nishir at nishir at
Mon Jan 24 12:53:01 EST 1994

In article <CJyH3F.Euq at> jnolan at writes:
>	    While we are on the subject of academic jobs..
>I am interested in starting a discussion of smaller universities and
>colleges versus big universitities:
>What is the search committee looking for on my cv,

Where you trained, what degrees you have, how qualified you are for the job;
how productive you've been as a grad student and postdoc.

> teaching interests,

whether your training qualifies you to teach what they want you to (eg., a
whole animal physiologist may be hard-pressed to teach molecular biology of
retroviruses (I know, that's an absurd example; our dept once had a Drosphila
molecular biologist turned down by the dean because he clearly was not
qualified to teach gross anatomy)

>research proposal? 

How well your research interests "fit in" with the dept that is recruiting;
whether your research looks "fundable"

should I "scale down" my research proposal for smaller
>places or note that I can if constraints exist in terms of facilities etc.? Or
is that rude?

May be rude; you might be surprised at the facilities available.  Alot of
"small" colleges ) want someone who can pull in NIH and NSF grants and do "big
time" research while teaching an outrageous load.  So don't think that a small
college is going to be easier than a big university.

>				My teaching experience is limited-at "big time U" post-docs are not
encouraged to teach. Will mentions of many seminars and lab meeting talks
suffice for current teaching experience to augment the grad school TA year?

It's OK if you have limited teaching experience as a postdoc.  Everyone knows
it's hard to get.  Just list what you TA'd as a grad student.  Your teaching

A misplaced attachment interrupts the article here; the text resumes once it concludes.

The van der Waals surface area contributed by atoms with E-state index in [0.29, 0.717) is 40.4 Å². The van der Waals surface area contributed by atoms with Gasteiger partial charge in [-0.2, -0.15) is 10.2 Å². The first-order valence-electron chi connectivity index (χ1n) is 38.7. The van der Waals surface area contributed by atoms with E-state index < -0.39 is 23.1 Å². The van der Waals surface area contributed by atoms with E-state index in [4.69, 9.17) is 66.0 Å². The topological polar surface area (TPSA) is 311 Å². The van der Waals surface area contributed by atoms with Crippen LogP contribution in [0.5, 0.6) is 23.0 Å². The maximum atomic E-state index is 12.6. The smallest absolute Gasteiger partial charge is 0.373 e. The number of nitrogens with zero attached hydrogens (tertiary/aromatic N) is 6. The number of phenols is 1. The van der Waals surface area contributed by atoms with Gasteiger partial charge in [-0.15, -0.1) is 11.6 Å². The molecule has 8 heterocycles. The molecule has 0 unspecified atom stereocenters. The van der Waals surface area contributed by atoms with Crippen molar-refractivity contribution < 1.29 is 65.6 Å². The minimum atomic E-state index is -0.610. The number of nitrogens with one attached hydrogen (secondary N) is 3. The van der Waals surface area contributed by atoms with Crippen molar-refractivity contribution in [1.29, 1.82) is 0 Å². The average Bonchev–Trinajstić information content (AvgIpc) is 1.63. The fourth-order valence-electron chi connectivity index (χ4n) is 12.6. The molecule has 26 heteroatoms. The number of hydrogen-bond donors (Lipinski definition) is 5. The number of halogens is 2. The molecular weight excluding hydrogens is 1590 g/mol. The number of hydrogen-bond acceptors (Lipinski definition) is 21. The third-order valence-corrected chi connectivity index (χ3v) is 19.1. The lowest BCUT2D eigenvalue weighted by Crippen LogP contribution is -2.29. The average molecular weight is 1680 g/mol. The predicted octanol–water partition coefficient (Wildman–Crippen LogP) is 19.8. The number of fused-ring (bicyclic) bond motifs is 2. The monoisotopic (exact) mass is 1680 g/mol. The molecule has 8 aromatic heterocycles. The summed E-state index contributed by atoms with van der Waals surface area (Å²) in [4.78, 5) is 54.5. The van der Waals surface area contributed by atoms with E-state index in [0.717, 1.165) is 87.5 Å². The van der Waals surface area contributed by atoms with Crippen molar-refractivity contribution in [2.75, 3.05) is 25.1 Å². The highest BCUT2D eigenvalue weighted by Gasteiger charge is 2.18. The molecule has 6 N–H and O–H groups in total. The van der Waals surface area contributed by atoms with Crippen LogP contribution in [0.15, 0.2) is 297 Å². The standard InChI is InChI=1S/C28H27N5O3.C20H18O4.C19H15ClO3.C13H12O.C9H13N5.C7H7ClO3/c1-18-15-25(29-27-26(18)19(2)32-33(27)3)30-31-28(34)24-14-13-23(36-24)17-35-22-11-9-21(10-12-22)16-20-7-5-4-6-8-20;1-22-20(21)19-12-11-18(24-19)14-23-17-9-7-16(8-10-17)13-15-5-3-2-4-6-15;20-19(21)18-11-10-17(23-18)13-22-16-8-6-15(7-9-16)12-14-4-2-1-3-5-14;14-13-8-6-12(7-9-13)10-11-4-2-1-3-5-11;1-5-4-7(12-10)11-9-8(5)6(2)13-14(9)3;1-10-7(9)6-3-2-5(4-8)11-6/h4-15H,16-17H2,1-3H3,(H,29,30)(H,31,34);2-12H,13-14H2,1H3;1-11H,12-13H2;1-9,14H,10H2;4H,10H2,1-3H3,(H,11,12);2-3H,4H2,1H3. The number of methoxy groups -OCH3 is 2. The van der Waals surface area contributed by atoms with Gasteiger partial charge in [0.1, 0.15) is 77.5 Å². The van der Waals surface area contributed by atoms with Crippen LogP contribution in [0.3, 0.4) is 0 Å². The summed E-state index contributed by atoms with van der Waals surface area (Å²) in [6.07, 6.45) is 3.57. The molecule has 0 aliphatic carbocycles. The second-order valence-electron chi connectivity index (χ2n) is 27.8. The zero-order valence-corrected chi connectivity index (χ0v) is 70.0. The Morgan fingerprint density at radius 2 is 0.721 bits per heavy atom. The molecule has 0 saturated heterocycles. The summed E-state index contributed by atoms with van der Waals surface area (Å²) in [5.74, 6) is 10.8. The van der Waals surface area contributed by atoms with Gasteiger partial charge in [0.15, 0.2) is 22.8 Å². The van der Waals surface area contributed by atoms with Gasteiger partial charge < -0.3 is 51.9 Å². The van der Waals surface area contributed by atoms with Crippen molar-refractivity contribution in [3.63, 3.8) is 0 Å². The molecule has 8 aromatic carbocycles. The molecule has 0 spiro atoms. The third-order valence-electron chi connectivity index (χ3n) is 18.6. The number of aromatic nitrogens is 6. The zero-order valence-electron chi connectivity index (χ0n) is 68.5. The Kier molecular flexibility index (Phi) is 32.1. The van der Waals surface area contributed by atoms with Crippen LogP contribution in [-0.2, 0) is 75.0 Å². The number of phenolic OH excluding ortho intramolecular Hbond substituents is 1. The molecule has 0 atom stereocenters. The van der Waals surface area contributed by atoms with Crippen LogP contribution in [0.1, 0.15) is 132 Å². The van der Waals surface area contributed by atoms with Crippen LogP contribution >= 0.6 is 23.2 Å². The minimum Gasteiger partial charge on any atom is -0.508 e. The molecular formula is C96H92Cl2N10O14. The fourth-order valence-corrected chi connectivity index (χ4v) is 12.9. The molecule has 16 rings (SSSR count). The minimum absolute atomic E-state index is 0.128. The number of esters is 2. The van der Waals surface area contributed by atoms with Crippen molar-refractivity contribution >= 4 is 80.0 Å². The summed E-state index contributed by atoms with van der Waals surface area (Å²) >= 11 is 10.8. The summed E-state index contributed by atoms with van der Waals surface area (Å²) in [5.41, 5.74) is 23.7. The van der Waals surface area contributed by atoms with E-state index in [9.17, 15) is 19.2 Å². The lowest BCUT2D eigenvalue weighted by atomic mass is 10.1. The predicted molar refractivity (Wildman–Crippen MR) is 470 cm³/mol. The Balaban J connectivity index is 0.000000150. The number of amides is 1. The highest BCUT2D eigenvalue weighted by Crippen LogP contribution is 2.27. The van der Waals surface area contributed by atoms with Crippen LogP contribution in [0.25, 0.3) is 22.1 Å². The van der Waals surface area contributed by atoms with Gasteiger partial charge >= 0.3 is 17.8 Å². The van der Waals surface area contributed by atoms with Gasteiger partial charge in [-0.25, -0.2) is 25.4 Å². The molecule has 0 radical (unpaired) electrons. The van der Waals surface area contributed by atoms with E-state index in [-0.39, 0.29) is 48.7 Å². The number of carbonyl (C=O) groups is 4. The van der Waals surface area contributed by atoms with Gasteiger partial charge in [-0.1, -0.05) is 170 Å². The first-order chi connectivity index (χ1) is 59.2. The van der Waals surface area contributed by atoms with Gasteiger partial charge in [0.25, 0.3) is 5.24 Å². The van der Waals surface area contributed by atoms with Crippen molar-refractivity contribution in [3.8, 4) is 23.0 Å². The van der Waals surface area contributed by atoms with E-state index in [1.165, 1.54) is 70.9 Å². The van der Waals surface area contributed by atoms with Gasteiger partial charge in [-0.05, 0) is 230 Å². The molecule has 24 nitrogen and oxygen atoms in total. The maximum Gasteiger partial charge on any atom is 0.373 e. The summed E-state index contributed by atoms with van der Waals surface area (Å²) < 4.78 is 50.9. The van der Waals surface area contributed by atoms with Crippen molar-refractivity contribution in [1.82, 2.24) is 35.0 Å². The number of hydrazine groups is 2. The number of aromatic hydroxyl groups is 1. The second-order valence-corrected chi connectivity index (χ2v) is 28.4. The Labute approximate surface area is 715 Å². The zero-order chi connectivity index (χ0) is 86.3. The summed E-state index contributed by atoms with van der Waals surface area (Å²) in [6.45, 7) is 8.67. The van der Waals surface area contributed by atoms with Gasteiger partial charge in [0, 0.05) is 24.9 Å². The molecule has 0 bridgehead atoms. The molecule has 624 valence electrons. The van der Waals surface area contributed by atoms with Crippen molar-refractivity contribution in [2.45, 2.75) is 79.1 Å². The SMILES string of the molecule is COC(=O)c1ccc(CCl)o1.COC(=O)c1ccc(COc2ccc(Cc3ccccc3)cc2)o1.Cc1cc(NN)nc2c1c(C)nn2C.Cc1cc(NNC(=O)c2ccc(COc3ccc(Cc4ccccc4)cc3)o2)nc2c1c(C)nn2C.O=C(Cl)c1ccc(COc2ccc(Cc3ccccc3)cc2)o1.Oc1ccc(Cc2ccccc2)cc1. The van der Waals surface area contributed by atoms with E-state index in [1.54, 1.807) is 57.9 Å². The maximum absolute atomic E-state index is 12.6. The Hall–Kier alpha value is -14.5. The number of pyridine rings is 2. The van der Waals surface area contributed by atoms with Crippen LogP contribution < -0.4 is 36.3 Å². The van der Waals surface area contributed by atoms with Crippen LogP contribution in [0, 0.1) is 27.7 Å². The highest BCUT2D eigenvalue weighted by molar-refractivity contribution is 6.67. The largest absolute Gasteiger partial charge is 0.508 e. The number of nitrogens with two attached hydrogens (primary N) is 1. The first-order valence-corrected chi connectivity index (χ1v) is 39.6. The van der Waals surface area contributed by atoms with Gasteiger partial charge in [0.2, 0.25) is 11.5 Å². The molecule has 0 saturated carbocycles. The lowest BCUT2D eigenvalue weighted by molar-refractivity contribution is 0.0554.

ability will be judged by the clarity of the job talk that you give. 

>    Do I mention my spouse is also a science academic?

Don't do it until you've interviewed and gotten a sense that they are seriously
interested in you.

>    How do I answer the illegal question of "do you plan to have

Just say "none of your busines"; actually, a nice way to say it is that it is
something that you haven't made a solid decision about one way or another;
perhaps you can turn it around and ask why they're so interested in this issue.

>Most of the women I know that interviewed last year got that one.
>			 I have many job "applications" out and would like to remain anonymous. 
>				Since I am not sure whether a smaller college or big U is my
>would anyone like to summarize their views of the advantages and
>in terms of stress, quality of life, grant getting?

See what I say above about small colleges now aspiring to have the prestige and
money associated with faculty who are able to obtain extramural funding.  Other
colleges just want you to teach and are unable to come up with any facilities
for research.  Do you want to give up research entirely?  If you want to
continue to do research, then go to a place that has the facilities and
attitude to support your efforts.  That usually means a university or medical
school.  The smaller places that "let" you do research will not have the
facilities, the support staff, will not be able to give you the time, nor will
you be able to get the grad students and postdocs that you need to carry out
your research.  It may be frustrating in the long run trying to do research in
such a setting.
>	   Thanks! 
Hope this helps.

Rae Nishi
Portland OR
nishir at

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